The Russia-Ukraine war has led the global investment community to shun trading with Russia. While many countries have placed sanctions on Russia (with more to come), the New York Stock Exchange has halted trading in ETFs and securities tied to Russia, and the MSCI and FTSE Russel have delisted Russia-based securities on their indexes.

All of this is leading ETFs focused on emerging markets into “uncharted waters,” according to Morningstar’s director of global ETF research Ben Johnson. Speaking with CNBC’s “ETF Edge” this week, Johnson said that “What comes next is anybody’s guess,” adding: “We’re going to be making some things up as we go.”

“This is a moment that’s going to give many investors pause,” Johnson said, before adding: “There’s no sort of limit to the creativity, the dynamism, the options that index manufacturers and fund sponsors have to try to navigate some of these issues.”

Johnson noted that even if the Russian stock market reopens and restrictions are lifted, “in all likelihood Russian stocks will be in the penalty box for the foreseeable future, off on their own until the index providers can get comfortable mainlining them again, if that ever happens.”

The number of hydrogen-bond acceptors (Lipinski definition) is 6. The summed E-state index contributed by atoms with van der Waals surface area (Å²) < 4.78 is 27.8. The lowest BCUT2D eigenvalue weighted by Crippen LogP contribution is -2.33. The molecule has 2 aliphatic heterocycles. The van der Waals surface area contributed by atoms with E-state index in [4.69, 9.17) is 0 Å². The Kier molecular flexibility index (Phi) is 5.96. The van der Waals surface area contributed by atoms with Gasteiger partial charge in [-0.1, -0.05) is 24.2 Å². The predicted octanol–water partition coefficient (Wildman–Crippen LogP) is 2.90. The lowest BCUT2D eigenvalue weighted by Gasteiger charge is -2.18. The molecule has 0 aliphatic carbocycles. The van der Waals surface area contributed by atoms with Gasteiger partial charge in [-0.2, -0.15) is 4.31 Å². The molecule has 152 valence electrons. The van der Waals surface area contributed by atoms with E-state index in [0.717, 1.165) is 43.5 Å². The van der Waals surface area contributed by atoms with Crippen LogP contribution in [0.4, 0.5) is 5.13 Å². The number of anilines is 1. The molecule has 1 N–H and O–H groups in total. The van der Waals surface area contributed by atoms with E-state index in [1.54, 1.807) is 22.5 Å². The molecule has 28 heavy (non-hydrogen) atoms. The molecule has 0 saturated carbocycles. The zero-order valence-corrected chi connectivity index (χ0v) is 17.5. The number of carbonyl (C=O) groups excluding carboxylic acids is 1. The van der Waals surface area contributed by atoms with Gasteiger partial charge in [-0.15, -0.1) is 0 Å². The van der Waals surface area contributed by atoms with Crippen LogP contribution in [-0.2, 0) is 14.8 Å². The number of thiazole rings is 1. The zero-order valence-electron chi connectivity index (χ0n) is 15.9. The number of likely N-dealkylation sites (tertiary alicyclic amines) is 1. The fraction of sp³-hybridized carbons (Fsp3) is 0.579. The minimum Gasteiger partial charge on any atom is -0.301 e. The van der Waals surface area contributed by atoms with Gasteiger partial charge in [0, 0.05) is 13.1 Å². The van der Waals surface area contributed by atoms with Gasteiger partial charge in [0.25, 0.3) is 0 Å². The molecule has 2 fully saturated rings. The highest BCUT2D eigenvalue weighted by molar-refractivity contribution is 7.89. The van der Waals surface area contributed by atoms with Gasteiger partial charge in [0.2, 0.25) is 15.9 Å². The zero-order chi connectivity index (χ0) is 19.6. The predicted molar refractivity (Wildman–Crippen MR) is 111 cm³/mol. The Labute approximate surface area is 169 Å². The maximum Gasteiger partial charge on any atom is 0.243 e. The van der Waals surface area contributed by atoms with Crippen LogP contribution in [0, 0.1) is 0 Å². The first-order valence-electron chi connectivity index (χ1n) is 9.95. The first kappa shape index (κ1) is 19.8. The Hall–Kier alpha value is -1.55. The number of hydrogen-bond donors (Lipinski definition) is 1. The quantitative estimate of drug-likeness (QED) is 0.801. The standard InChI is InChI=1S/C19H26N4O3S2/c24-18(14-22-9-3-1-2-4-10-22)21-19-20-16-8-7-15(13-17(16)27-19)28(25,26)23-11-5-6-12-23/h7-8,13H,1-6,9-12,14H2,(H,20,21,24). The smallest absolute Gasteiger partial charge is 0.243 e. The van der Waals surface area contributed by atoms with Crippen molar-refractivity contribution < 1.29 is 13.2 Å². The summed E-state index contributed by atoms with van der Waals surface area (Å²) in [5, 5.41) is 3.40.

In an email to investors, Kevin T. Carter, founder and CIO of both the Emerging Markets Internet & Ecommerce ETF (NYSEArca: EMQQ) and the Next Frontier Internet & Ecommerce ETF (FMQQ), wrote that Russia currently represents less than 1% of the EMQQ Index, down from 2.9% at the end of December. Meanwhile, Russia represents approximately 2% of the FMQQ index, down from 10% at the end of December.

In the EMQQ index, six of its 131 holdings have direct exposure to Russia, and in the FMQQ index, six of its 68 holdings have direct exposure to Russia. Carter added that none of the issuer’s Russian holdings trade on the Moscow Exchange, and to the best of his knowledge, none have been directly sanctioned. All EMQQ’s Russian holdings have had trading suspended.

“Our exposure to Russia is minimal and in the event of further sanctions, we will promptly comply,” wrote Carter. “We continue to monitor the situation very closely and will communicate any developments.”

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